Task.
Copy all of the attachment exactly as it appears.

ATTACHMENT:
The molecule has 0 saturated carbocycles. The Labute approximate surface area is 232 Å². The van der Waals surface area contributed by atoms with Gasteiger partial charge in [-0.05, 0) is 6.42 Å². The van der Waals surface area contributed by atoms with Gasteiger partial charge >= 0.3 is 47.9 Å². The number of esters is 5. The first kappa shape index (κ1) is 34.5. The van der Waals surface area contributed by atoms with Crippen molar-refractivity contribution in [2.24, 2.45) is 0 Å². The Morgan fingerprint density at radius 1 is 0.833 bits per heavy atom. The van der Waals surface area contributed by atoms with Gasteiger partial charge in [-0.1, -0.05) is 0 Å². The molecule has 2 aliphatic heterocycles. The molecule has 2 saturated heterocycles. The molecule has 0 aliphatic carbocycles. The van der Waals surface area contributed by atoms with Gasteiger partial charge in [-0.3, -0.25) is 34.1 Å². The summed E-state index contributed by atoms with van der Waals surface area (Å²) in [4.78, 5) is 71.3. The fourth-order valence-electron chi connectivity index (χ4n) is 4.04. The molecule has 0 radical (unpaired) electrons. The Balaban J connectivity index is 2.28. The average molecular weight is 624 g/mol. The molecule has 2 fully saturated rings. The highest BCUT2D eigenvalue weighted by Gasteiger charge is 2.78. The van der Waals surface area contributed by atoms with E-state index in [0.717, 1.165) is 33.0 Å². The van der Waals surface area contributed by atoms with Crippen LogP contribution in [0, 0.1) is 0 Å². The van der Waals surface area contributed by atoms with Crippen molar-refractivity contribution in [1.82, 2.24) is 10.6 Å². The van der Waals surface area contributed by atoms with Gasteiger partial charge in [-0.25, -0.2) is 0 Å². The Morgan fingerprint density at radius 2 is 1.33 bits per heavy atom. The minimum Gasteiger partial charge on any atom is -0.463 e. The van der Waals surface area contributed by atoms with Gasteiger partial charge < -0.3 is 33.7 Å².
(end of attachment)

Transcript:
The molecule has 0 saturated carbocycles. The Labute approximate surface area is 232 Å². The van der Waals surface area contributed by atoms with Gasteiger partial charge in [-0.05, 0) is 6.42 Å². The van der Waals surface area contributed by atoms with Gasteiger partial charge >= 0.3 is 47.9 Å². The number of esters is 5. The first kappa shape index (κ1) is 34.5. The van der Waals surface area contributed by atoms with Crippen molar-refractivity contribution in [2.24, 2.45) is 0 Å². The Morgan fingerprint density at radius 1 is 0.833 bits per heavy atom. The van der Waals surface area contributed by atoms with Gasteiger partial charge in [-0.1, -0.05) is 0 Å². The molecule has 2 aliphatic heterocycles. The molecule has 2 saturated heterocycles. The molecule has 0 aliphatic carbocycles. The van der Waals surface area contributed by atoms with Gasteiger partial charge in [-0.3, -0.25) is 34.1 Å². The summed E-state index contributed by atoms with van der Waals surface area (Å²) in [4.78, 5) is 71.3. The fourth-order valence-electron chi connectivity index (χ4n) is 4.04. The molecule has 0 radical (unpaired) electrons. The Balaban J connectivity index is 2.28. The average molecular weight is 624 g/mol. The molecule has 2 fully saturated rings. The highest BCUT2D eigenvalue weighted by Gasteiger charge is 2.78. The van der Waals surface area contributed by atoms with E-state index in [0.717, 1.165) is 33.0 Å². The van der Waals surface area contributed by atoms with Crippen LogP contribution in [0, 0.1) is 0 Å². The van der Waals surface area contributed by atoms with Crippen molar-refractivity contribution in [1.82, 2.24) is 10.6 Å². The van der Waals surface area contributed by atoms with Gasteiger partial charge in [-0.25, -0.2) is 0 Å². The Morgan fingerprint density at radius 2 is 1.33 bits per heavy atom. The minimum Gasteiger partial charge on any atom is -0.463 e. The van der Waals surface area contributed by atoms with Gasteiger partial charge < -0.3 is 33.7 Å².